Re: Using OR as a verb

Subject: Re: Using OR as a verb
From: Jim Ramsay <JRamsay -at- RADIANCEGROUP -dot- COM>
Date: Fri, 24 Apr 1998 10:02:17 -0600

"Cold-blooded murder of the English tongue!" -Henry Higgins

Personally, I prefer "rowing" to "ORing." -Conan (the Grammarian)

Jim Ramsay Technical Publications
The Radiance Group, Inc. (303) 444-4370 x106
jramsay -at- radiancegroup -dot- com (303) 444-5388 Fax

Quote of the Day:
Why is the alphabet in that order? Is it because of that
song? -- Steven Wright

> -----Original Message-----
> From: Dave Neufeld [mailto:Dave_Neufeld -at- SPECTRUMSIGNAL -dot- COM]
> Sent: Thursday, April 23, 1998 10:48 AM
> Subject: Using OR as a verb
> How do you describe the of logically operators (such as OR and AND) in
> documentation where the tendency is to use them as verbs.
> "Joe Audience"
> is a specialized electrical or computer engineer working with
> DSP code.
> For example:
> <begin example>
> To enable channel 0 DMA transfers using the DMA done interrupt, the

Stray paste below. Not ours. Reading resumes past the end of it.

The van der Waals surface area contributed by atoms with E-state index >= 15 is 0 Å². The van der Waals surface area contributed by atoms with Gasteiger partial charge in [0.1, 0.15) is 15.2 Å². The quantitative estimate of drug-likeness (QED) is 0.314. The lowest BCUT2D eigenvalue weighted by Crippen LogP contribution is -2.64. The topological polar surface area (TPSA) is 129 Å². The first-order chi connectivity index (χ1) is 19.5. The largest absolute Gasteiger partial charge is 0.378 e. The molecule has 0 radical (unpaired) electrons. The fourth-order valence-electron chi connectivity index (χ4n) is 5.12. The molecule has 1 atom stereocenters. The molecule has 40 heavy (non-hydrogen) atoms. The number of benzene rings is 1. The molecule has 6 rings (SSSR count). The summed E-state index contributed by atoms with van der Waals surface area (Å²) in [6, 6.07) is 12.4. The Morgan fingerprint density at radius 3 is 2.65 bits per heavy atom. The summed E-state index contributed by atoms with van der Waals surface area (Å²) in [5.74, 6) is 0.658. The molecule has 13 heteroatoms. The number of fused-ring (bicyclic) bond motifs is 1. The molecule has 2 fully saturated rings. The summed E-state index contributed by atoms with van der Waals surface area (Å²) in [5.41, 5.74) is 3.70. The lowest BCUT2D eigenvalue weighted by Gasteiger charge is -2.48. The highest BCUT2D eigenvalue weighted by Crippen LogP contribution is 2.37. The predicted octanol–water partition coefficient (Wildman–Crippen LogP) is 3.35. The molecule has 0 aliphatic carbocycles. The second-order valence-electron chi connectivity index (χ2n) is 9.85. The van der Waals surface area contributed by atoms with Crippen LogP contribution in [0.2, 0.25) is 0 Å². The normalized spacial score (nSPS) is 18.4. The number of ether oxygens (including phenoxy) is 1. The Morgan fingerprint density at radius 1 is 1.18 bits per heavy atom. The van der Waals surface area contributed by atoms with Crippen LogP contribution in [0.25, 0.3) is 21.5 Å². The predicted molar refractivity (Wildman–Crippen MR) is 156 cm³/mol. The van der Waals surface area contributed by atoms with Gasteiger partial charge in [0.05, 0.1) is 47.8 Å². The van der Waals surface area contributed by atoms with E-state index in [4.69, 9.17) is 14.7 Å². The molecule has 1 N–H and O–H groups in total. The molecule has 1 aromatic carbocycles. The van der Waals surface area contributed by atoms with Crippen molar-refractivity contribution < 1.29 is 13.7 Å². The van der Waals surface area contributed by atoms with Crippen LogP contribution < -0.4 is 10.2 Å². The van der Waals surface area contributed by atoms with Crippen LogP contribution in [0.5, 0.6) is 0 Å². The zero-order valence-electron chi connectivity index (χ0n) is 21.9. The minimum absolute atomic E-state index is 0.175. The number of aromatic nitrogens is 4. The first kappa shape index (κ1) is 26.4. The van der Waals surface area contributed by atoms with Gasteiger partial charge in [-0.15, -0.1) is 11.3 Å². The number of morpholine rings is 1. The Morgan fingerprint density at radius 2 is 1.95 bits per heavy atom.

> pDmaModeFlags variable is built by a logical OR of the
> defined flags as
> shown in the following piece of C/C++ source code.
> DmaModeFlags = (PLX9060_DMA0MODE_LBURST_EN
> <end example>
> The audience seems quite familiar with using terms such as "ORing",
> "ORed", and so on; but I haven't seen anything definitive on
> usage. I've
> also come across this usage in hardware in terms of "wire OR'd"
> connections. My H/W and S/W development background allow me to
> understand these terms, but I just haven't seen them in
> print. Is there
> a way to use these as a verb? If so, then how? (OR'd, or ORed?)
> David Neufeld
> ==============================================================
> =========
> Technical Publications
> dave_neufeld -at- spectrumsignal -dot- com
> http:\\
> "no matter where you go..... there you are." -- Buckaroo Banzai

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